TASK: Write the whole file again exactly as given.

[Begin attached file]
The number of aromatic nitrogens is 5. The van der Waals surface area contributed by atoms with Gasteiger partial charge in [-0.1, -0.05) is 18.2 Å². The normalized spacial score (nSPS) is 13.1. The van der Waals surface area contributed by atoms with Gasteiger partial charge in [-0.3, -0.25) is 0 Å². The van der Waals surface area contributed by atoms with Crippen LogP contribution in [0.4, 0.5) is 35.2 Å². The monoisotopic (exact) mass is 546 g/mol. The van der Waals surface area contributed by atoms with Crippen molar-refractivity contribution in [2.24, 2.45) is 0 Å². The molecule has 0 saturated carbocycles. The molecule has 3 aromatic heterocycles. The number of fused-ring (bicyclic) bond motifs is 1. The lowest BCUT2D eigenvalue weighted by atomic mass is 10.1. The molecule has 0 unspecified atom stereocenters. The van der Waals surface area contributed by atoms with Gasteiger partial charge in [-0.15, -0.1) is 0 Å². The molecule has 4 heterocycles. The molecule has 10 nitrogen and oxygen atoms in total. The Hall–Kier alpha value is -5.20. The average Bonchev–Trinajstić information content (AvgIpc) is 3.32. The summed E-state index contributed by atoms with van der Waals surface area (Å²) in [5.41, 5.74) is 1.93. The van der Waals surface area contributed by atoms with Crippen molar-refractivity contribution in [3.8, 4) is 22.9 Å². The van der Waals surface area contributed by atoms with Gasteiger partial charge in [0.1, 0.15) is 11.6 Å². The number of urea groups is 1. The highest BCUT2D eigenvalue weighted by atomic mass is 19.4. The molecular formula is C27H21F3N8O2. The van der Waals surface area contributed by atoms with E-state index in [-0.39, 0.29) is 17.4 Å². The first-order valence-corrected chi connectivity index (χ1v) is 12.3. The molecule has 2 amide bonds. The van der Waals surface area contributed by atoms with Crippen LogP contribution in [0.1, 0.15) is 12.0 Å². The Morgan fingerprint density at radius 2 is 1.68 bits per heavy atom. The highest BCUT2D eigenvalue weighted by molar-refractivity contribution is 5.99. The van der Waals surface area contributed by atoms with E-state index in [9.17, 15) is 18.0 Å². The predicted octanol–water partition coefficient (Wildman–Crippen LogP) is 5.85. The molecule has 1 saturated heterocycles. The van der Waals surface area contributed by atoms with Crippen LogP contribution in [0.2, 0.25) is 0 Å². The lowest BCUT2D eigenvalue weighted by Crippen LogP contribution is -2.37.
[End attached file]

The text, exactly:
The number of aromatic nitrogens is 5. The van der Waals surface area contributed by atoms with Gasteiger partial charge in [-0.1, -0.05) is 18.2 Å². The normalized spacial score (nSPS) is 13.1. The van der Waals surface area contributed by atoms with Gasteiger partial charge in [-0.3, -0.25) is 0 Å². The van der Waals surface area contributed by atoms with Crippen LogP contribution in [0.4, 0.5) is 35.2 Å². The monoisotopic (exact) mass is 546 g/mol. The van der Waals surface area contributed by atoms with Crippen molar-refractivity contribution in [2.24, 2.45) is 0 Å². The molecule has 0 saturated carbocycles. The molecule has 3 aromatic heterocycles. The number of fused-ring (bicyclic) bond motifs is 1. The lowest BCUT2D eigenvalue weighted by atomic mass is 10.1. The molecule has 0 unspecified atom stereocenters. The van der Waals surface area contributed by atoms with Gasteiger partial charge in [-0.15, -0.1) is 0 Å². The molecule has 4 heterocycles. The molecule has 10 nitrogen and oxygen atoms in total. The Hall–Kier alpha value is -5.20. The average Bonchev–Trinajstić information content (AvgIpc) is 3.32. The summed E-state index contributed by atoms with van der Waals surface area (Å²) in [5.41, 5.74) is 1.93. The van der Waals surface area contributed by atoms with Crippen molar-refractivity contribution in [3.8, 4) is 22.9 Å². The van der Waals surface area contributed by atoms with Gasteiger partial charge in [0.1, 0.15) is 11.6 Å². The number of urea groups is 1. The highest BCUT2D eigenvalue weighted by atomic mass is 19.4. The molecular formula is C27H21F3N8O2. The van der Waals surface area contributed by atoms with E-state index in [-0.39, 0.29) is 17.4 Å². The first-order valence-corrected chi connectivity index (χ1v) is 12.3. The molecule has 2 amide bonds. The van der Waals surface area contributed by atoms with Crippen LogP contribution in [0.1, 0.15) is 12.0 Å². The Morgan fingerprint density at radius 2 is 1.68 bits per heavy atom. The highest BCUT2D eigenvalue weighted by molar-refractivity contribution is 5.99. The van der Waals surface area contributed by atoms with E-state index in [9.17, 15) is 18.0 Å². The predicted octanol–water partition coefficient (Wildman–Crippen LogP) is 5.85. The molecule has 1 saturated heterocycles. The van der Waals surface area contributed by atoms with Crippen LogP contribution in [0.2, 0.25) is 0 Å². The lowest BCUT2D eigenvalue weighted by Crippen LogP contribution is -2.37.